Over 500 new products became available last year as a result of licenses from U.S. and Canadian academic technology transfer efforts. More intangibly, universities benefit from the interaction with companies, to see how academic thinking and solutions can be applied to commercial problems. Ironically, universities also benefit from our academic community's greater awareness of IP, as we live in a world where IP plays a greater role, and companies, in their interactions with universities, demand greater accountability.

Ultimately, universities are increasingly being asked to demonstrate to their community the benefit they provide in the knowledge economy. U.S. and Canadian universities have over 28,000 active licenses at this time, which are all relationships that academic R&D centers have with organizations who have committed to using a given technology for the public benefit. Many are also members of PIPRA (Public Intellectual Property Resources for Agriculture), which encourages licensing with terms that allow agricultural technologies to be made more easily available for development and distribution of subsistence crops for humanitarian purposes in the developing world and specialty crops in the developed world.

From Dana Bostrom, Associate Director, Industry Alliances Office, University of California, Berkeley

Starting out

I read with interest the articles on university IP policies and technology transfer in the September-October edition of WIPO Magazine. At the Universidad Nacional de Mar del Plata in Argentina, we are currently taking the first steps along this road after creating an IP Office within the Technology Transfer secretariat.

Our Governing Council has recently approved a regulation which defines the scope, players, and procedures regarding the protection of any intellectual creation resulting from scientific or cultural research carried out within the University and/or with third parties. We have adopted an active IP awareness policy to reach those involved in this process, from the researchers, teaching staff and students, to members of the decision-making bodies. We are running conferences in the different academic units in order to explain the objectives, implications and advantages of IP protection, as well as of technology transfer between the university and external social/commercial milieux. We have also applied to join the WIPO University Initiative in order to appoint a coordinator and benefit from relevant IP reference materials.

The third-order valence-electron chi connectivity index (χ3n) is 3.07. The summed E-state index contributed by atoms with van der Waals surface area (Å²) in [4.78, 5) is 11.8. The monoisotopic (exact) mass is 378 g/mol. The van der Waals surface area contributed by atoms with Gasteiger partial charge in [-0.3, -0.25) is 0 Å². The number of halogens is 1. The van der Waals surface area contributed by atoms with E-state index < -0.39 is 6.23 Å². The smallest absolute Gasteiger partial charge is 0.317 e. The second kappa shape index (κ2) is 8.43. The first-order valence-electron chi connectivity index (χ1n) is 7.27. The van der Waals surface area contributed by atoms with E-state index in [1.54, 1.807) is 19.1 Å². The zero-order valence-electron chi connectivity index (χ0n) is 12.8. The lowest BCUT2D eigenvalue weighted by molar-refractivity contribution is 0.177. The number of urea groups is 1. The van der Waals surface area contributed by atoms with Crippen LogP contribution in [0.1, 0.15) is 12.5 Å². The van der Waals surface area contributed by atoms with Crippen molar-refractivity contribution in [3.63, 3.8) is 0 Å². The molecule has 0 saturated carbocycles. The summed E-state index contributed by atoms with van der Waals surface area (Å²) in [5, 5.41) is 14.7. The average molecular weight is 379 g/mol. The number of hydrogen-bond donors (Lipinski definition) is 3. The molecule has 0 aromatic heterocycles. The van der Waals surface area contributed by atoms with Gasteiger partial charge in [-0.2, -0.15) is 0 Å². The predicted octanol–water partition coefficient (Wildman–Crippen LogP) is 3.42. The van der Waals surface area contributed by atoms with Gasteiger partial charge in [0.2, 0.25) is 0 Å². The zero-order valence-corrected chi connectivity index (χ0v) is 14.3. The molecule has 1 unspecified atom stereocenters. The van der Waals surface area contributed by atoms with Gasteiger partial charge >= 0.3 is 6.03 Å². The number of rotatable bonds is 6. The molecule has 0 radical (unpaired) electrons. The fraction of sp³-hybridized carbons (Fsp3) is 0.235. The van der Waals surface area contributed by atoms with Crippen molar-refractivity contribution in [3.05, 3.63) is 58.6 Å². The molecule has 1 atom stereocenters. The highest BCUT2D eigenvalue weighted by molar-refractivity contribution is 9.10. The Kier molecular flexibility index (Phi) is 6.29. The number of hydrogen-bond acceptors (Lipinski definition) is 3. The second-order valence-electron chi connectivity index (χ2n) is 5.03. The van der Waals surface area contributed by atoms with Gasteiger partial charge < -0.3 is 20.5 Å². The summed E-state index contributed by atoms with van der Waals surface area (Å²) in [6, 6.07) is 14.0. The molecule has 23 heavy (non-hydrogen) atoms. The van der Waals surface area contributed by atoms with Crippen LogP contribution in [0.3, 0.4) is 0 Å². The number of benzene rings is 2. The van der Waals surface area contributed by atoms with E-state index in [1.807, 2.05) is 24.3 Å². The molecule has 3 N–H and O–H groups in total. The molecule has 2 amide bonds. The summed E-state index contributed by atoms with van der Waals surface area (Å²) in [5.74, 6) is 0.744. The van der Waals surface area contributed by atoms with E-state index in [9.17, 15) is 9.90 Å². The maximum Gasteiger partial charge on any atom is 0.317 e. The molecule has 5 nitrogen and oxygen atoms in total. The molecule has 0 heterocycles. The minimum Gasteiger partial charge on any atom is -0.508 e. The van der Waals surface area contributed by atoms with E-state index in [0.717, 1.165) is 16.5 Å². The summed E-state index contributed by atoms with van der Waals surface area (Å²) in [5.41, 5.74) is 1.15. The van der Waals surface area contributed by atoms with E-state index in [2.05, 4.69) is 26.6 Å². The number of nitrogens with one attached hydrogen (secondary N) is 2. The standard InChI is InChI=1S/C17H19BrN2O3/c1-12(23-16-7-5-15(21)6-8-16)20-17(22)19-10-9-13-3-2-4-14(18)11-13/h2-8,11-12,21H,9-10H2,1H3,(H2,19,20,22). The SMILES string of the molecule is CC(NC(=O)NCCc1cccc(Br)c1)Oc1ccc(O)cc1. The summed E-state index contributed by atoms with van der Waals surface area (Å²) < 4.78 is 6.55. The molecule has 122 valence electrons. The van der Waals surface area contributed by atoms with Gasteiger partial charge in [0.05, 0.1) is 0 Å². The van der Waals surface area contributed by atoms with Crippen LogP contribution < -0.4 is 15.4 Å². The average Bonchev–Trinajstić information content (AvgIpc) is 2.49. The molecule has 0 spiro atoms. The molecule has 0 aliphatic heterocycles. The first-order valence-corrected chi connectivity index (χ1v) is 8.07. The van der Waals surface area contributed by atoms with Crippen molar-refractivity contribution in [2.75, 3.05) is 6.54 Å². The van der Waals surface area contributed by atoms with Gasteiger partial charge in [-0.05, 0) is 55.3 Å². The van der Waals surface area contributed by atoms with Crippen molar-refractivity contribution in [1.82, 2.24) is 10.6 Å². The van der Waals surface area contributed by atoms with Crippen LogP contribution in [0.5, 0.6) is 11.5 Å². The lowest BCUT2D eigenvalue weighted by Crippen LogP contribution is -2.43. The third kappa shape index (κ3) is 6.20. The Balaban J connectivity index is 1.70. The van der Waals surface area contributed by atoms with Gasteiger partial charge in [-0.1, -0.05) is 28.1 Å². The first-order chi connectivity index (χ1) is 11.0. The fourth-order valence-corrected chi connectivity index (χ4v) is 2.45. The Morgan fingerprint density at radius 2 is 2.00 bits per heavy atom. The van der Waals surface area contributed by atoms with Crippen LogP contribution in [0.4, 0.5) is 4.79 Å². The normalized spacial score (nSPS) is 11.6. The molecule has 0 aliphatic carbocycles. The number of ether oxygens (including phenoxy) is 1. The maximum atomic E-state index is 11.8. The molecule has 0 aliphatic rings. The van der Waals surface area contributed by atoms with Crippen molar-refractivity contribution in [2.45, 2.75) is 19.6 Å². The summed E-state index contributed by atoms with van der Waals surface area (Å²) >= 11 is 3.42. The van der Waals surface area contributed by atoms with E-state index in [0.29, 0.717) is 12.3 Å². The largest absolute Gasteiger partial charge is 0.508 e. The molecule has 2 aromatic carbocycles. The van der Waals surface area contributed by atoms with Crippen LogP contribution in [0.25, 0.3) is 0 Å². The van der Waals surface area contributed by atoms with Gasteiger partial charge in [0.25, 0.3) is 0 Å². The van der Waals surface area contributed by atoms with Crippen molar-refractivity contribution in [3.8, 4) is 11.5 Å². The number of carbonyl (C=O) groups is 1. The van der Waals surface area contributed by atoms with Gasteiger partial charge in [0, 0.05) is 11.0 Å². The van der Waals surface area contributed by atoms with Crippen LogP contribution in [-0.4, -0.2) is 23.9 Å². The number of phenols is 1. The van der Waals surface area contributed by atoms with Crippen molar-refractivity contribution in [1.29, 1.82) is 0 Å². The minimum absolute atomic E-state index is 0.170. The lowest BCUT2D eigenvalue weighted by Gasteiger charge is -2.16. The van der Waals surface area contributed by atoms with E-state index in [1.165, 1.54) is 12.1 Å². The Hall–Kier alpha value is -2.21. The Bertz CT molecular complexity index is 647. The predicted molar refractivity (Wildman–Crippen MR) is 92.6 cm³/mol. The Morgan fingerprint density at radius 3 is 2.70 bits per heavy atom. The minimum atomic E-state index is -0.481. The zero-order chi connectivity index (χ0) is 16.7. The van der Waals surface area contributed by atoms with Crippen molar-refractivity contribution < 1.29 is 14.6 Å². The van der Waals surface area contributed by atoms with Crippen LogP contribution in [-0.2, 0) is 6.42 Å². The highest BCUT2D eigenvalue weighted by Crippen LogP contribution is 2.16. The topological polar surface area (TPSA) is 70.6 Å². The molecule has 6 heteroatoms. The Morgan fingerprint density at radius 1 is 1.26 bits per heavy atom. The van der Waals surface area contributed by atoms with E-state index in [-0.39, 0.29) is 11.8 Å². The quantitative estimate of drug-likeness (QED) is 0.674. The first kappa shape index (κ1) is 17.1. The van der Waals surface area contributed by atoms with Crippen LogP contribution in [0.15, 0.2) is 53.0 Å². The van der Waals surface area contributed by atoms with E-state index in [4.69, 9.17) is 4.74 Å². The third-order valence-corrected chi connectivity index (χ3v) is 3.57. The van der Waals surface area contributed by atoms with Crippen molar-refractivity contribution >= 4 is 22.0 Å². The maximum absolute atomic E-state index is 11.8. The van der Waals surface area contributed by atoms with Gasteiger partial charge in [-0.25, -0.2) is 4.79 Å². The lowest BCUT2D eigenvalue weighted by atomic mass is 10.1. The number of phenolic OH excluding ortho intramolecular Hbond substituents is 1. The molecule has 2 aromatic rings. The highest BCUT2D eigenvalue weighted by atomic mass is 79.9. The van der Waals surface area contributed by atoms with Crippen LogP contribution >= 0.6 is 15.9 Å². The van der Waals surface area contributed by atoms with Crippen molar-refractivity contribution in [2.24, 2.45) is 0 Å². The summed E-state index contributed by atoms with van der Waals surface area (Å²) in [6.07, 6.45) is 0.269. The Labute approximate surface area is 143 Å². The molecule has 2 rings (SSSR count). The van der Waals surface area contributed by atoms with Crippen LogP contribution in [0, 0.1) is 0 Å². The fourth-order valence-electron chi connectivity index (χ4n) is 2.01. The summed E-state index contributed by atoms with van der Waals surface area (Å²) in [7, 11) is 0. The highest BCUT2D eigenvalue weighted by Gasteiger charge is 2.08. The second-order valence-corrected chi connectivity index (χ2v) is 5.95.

So we are in the early phase of what will be a lengthy process, but one which, it is already clear, will bring economic, scientific and developmental benefits, not only to our University, but also to our broader society.

From: Dr. Bernardo Marcos Diez, Secretariat for Technology Transfer (New Technologies Research Group), Faculty of Law, Universidad Nacional de Mar del Plata, Argentina.

The perfume debate

Is copyright the right route?

The article Copyright in the Courts: Perfume as Artistic Expression? (Issue 5/2006) raises the uncertain prospect, from a legal perspective, that any industrial product could be converted into a work eligible for protection under copyright legislation.

In this respect, we are left with the sense that the interpreters of the law are diverting the purpose of copyright. While the list of what may be considered works according to international copyright law is merely declaratory, that does not necessarily imply that everything is subject to protection. There are existing requirements which define the object of copyright.

In the specific case of perfumes, it should be stressed that what could potentially be protected is the chemical formula of which the fragrance consists, rather than the smell itself, since the consumer often cannot perceive slight differences in smell. This is similar to the case of culinary recipes, whereby the recipe – not the taste – is protected.

Finally, from a business point of view, copyright protection is not the most profitable option for parfumeurs, since once the term of protection for the creator expires, the "work" enters the public domain, after which it is impossible to take action against unlawful use.